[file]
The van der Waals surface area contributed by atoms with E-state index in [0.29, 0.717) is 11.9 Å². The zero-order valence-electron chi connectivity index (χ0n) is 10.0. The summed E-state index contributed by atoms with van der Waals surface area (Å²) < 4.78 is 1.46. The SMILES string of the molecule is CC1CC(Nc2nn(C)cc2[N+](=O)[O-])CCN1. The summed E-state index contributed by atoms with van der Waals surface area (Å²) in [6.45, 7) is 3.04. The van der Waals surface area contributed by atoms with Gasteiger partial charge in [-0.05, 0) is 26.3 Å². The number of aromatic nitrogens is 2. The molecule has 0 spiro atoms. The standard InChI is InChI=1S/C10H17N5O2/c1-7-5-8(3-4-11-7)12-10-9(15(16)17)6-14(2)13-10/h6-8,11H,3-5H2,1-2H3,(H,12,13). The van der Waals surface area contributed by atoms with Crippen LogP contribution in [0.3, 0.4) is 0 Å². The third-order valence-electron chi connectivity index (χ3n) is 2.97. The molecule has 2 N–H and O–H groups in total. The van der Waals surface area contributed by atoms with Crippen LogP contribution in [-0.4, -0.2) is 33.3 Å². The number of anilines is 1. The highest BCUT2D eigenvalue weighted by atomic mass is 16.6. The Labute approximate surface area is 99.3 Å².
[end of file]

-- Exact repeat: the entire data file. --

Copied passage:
The van der Waals surface area contributed by atoms with E-state index in [0.29, 0.717) is 11.9 Å². The zero-order valence-electron chi connectivity index (χ0n) is 10.0. The summed E-state index contributed by atoms with van der Waals surface area (Å²) < 4.78 is 1.46. The SMILES string of the molecule is CC1CC(Nc2nn(C)cc2[N+](=O)[O-])CCN1. The summed E-state index contributed by atoms with van der Waals surface area (Å²) in [6.45, 7) is 3.04. The van der Waals surface area contributed by atoms with Gasteiger partial charge in [-0.05, 0) is 26.3 Å². The number of aromatic nitrogens is 2. The molecule has 0 spiro atoms. The standard InChI is InChI=1S/C10H17N5O2/c1-7-5-8(3-4-11-7)12-10-9(15(16)17)6-14(2)13-10/h6-8,11H,3-5H2,1-2H3,(H,12,13). The van der Waals surface area contributed by atoms with Crippen LogP contribution in [0.3, 0.4) is 0 Å². The third-order valence-electron chi connectivity index (χ3n) is 2.97. The molecule has 2 N–H and O–H groups in total. The van der Waals surface area contributed by atoms with Crippen LogP contribution in [-0.4, -0.2) is 33.3 Å². The number of anilines is 1. The highest BCUT2D eigenvalue weighted by atomic mass is 16.6. The Labute approximate surface area is 99.3 Å².